The Arbitrariness Problem
The Euthyphro dilemma is an objection to divine command theory introduced with the question, “Are morally good acts willed by God because they are morally good, or are they morally good because they are willed by God?” If the divine command theorist gives the second answer to the question, holding that good acts are good because God wills them, then he faces the arbitrariness problem, the emptiness problem, and the problem of abhorrent commands.
The Arbitrariness Problem
The arbitrariness problem is the problem that divine command theory appears to render the content of morality arbitrary. If divine command theory is true, it seems, then what is good and what bad depends on nothing more than God’s whims. Whims, though, even God’s whims, are not an adequate foundation for morality.
If the divine command theorist holds that what is morally good depends on what God wills or commands, then this raises a question: How does God decide what to command? What factors inform his decision? The answer to this question will be the ultimate reason that morality is as it is.
One thing is clear: if morality depends on God’s decision what to command, then God’s decision what to command cannot be informed by morality. If morally good acts are morally good because they are commanded by God, then they must be commanded by God before they are morally good. It must be that God makes his decision what to command in a moral vacuum.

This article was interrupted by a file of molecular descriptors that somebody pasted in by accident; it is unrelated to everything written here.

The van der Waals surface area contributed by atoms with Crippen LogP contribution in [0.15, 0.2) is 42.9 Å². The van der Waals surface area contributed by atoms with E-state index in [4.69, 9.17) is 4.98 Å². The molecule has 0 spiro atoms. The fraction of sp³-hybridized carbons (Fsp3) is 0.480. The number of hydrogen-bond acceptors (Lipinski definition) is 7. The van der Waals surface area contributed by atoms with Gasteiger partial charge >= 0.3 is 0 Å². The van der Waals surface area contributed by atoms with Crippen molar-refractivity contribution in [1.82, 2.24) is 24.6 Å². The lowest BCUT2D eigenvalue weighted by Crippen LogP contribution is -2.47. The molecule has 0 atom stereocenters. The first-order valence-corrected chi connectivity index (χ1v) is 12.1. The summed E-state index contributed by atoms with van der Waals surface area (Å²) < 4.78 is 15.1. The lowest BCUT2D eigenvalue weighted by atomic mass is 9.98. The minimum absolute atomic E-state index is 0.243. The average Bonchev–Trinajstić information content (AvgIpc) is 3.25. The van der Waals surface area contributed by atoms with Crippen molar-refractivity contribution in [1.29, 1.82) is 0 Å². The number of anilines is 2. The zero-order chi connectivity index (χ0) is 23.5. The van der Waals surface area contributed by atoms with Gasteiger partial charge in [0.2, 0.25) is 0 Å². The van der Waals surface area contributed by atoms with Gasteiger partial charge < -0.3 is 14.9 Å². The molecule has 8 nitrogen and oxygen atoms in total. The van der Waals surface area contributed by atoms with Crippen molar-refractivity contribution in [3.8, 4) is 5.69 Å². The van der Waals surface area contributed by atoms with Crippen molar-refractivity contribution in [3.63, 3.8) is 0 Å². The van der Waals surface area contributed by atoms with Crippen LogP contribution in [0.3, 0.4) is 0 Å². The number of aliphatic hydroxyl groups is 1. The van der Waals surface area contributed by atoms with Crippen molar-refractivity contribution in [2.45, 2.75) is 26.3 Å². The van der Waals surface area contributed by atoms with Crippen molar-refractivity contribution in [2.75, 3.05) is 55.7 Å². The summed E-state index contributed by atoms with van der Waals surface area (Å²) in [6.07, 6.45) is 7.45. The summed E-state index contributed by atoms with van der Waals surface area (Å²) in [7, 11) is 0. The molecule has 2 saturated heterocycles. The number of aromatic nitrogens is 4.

For if there were any moral facts before God decided what to command, and those facts influenced God’s decision, then those facts would be independent of God’s commands. Those facts can‘t be independent of God’s commands, though, if the divine command theorist is correct in saying that all moral facts depend upon God. God decides what to command, then, in a moral vacuum. His decision is morally arbitrary.
This means that whatever decision God makes is, morally speaking, just as good as any other. God had no moral reason to prefer fidelity to adultery, or generosity to selfishness; he could have commanded anything, and, from a moral perspective, any set of commands would have been just as good as any other. That he chose the commands that he did was a mere whim.
This strikes many as problematic. If there are no moral facts before God decides what to command, it seems, then God’s commands can be neither informed nor sanctioned by morality. God’s will, the standard of moral goodness, will itself be morally arbitrary. Conformity with this standard, then, despite what the divine command theorist says, should therefore also be morally arbitrary. Divine command theory, though, holds precisely the opposite.
Divine command theorists tend to respond to this objection by pointing out the difference between saying that God’s commands are morally arbitrary and saying that they are completely arbitrary. The divine command theorist may not be able to hold that God’s decision what to command is informed by what is morally good, but he can hold that God’s decision is informed by other factors. He could hold, for instance, that God’s decision is informed by what is best for us, or by what tends to maximise utility. The divine command theorist, then, need not concede that morality is based merely on God’s whims; he can maintain that it is God’s love for us and concern for our well-being, or our desires and interests, or anything else that might inform God’s commands, that is the ultimate reason why morality is as it is.